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What is the preferred XML processor to use with Python?

Some choices are

  • minidom
  • PyXML
  • ElementTree
  • ...

EDIT: I will need to be able to read in documents and manipulate them. I also require pretty print functionality.

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4 Answers 4

up vote 9 down vote accepted

lxml is where it's at.

Here's some example code:

import textwrap
from os.path import join

from lxml import etree

# string to Element
tree = etree.XML(textwrap.dedent('''
  <foo_tag>
    foo text
    <bar_tag some_attr='ok'>bar text</bar_tag>
  </foo_tag>
  '''))
print 'root text: ' , tree.text
print 'pretty_print: '
print etree.tostring(tree, pretty_print=True)
print 'last child: (%s) (%s)' % (tree[-1].tag, tree[-1].text)
print

# filename to ElementTree
tree = etree.parse('some_file.xhtml')

def recurse(root, depth):
  line = '  ' * depth + root.tag + ' {%s}' % ', '.join(root.attrib.keys())
  if root.text:
    line += ' <%s>' % root.text.strip()
  print line
  for child in root:
    recurse(child, depth + 1)
print 'recurse tree:'
recurse(tree.getroot(), 0)
print

print 'find title: ', tree.findtext('html/head/title')
print 'find title again: ', tree.find('html').find('head').find('title').text

Here's some_file.xhtml which you can use for testing:

<?xml version="1.0" encoding="utf-8"?>
<root>
  <metadata/>
  <html>
    <head>
      <title style="bold">Page Title</title>
      <span>Here's a <a href="google.com">link</a> to somewhere.</span>
    </head>
    <body bgcolor="#ffffff">Hello, World!</body>
  </html>
</root>
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1  
Actually this looks rather good. It gives you the simplicity of the ET interface with a whole load of other useful XML processing stuff like Xpath. –  Salim Fadhley Jun 21 '11 at 23:18
2  
We use lxml at work, never had any problems with it. –  rjacks Jun 21 '11 at 23:25
1  
I concur lxml is probably the best available. It has the ElementTree interface but also allow to use XPath and co. –  zoobert Jun 22 '11 at 7:50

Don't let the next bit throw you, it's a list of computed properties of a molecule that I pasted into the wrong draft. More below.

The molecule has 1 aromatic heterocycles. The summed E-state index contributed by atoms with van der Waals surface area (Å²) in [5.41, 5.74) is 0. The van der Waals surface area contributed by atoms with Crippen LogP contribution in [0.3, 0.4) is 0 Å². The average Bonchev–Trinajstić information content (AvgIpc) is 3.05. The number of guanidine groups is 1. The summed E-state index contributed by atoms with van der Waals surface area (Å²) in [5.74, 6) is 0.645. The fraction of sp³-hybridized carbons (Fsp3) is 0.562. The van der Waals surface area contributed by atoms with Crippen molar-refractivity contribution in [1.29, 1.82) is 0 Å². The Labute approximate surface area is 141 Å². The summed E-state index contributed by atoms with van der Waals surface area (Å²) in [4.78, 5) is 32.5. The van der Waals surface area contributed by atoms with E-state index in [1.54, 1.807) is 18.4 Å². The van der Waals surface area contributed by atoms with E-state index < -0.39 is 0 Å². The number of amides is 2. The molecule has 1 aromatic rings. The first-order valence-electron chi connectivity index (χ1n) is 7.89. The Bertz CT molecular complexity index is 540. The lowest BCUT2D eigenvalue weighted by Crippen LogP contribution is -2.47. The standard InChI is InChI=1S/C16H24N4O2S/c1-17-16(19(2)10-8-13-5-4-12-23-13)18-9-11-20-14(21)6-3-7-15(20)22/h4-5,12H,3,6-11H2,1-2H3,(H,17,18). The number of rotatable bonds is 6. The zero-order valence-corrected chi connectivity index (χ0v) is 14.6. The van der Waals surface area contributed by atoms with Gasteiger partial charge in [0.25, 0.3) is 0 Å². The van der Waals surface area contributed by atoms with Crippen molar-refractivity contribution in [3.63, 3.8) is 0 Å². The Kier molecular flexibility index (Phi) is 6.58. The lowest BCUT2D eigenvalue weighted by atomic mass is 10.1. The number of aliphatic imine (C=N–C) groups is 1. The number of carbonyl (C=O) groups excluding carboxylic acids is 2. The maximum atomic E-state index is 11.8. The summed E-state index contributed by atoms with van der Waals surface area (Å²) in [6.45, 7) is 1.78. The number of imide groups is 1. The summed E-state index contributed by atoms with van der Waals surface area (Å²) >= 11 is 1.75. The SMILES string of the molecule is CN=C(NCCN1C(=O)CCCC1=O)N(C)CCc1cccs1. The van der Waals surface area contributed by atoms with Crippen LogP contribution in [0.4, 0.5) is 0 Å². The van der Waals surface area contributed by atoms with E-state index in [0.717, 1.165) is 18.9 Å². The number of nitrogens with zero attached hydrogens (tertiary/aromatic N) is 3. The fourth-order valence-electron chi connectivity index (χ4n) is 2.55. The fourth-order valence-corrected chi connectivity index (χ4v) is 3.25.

I can vouch for ElementTree - it's not a particularly complete XML implementation. It's main strength is simplicity of use of the DOM tree objects. They behave like regular pythonic objects (sequences and dicts) even though their actual implementation is somewhat more complex than appearances might suggest. Of all the XML frameworks ET is the one that you can use to accomplish basic tasks quickly.

On the other hand if your XML is mostly quite conventional stuff it can do a good job of reading and formatting pretty much any document you throw at it.

Annoying limitations (which appeared not to have been fixed four months ago) is it's wonky support for XML namespaces, lack of Xpath.

In summary it's fine for basic uses. It will let you get up to speed very quickly. XML gurus will find it lacking.

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I'm a big fan of BeautifulSoup ... I find its the easiest parser to use!

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2  
BeautifulSoup is not a general purpose XML propcessor. It's intended for brokenish HTML. It's probably best used for scraping web-pages. –  Salim Fadhley Jun 21 '11 at 23:10
    
Actually I use it exclusively for XML documents using the BeautifulStoneSoup parser. The wonderful thing is that it handles brokenish XML very well. –  JudoWill Jun 22 '11 at 2:12

If you are simply parsing a document and not manipulating it. I would suggest using the SAX Parser for Python

http://docs.python.org/library/xml.sax.reader.html

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I will be manipulating. See edit –  Mike Jun 21 '11 at 22:39
    
SAX is a real pain in the a** to use. It's main strength is rapid parsing of XML and a low memory footprint. There's no need to maintain a DOM tree in memory. On the other hand, if you want to manipulate the XML that DOM tree is kind of helpful sometimes. –  Salim Fadhley Jun 21 '11 at 23:12
    
SAX is simple to use. Simple API for XML. –  Nathan Romano Jun 22 '11 at 14:47

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